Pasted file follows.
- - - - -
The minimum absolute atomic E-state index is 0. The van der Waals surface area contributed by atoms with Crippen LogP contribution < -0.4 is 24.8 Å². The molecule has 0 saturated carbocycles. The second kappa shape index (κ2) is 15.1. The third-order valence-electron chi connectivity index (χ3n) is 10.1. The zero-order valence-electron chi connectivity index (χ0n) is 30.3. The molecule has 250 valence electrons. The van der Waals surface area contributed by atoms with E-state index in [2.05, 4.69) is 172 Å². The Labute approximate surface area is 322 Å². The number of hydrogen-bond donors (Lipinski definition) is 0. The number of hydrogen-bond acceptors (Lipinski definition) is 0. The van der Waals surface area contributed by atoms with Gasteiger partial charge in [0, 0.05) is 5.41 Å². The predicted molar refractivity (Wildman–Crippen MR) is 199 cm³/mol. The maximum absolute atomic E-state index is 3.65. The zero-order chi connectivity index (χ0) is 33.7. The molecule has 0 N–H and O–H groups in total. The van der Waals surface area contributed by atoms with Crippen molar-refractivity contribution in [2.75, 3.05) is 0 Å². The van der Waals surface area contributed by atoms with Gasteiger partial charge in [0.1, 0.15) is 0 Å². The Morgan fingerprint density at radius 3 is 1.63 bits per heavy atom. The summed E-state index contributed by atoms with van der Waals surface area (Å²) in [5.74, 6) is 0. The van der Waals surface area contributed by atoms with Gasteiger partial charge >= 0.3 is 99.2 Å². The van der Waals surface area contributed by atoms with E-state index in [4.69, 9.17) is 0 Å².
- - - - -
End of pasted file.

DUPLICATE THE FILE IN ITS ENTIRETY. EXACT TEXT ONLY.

The minimum absolute atomic E-state index is 0. The van der Waals surface area contributed by atoms with Crippen LogP contribution < -0.4 is 24.8 Å². The molecule has 0 saturated carbocycles. The second kappa shape index (κ2) is 15.1. The third-order valence-electron chi connectivity index (χ3n) is 10.1. The zero-order valence-electron chi connectivity index (χ0n) is 30.3. The molecule has 250 valence electrons. The van der Waals surface area contributed by atoms with E-state index in [2.05, 4.69) is 172 Å². The Labute approximate surface area is 322 Å². The number of hydrogen-bond donors (Lipinski definition) is 0. The number of hydrogen-bond acceptors (Lipinski definition) is 0. The van der Waals surface area contributed by atoms with Gasteiger partial charge in [0, 0.05) is 5.41 Å². The predicted molar refractivity (Wildman–Crippen MR) is 199 cm³/mol. The maximum absolute atomic E-state index is 3.65. The zero-order chi connectivity index (χ0) is 33.7. The molecule has 0 N–H and O–H groups in total. The van der Waals surface area contributed by atoms with Crippen molar-refractivity contribution in [2.75, 3.05) is 0 Å². The van der Waals surface area contributed by atoms with Gasteiger partial charge in [0.1, 0.15) is 0 Å². The Morgan fingerprint density at radius 3 is 1.63 bits per heavy atom. The summed E-state index contributed by atoms with van der Waals surface area (Å²) in [5.74, 6) is 0. The van der Waals surface area contributed by atoms with Gasteiger partial charge >= 0.3 is 99.2 Å². The van der Waals surface area contributed by atoms with E-state index in [4.69, 9.17) is 0 Å².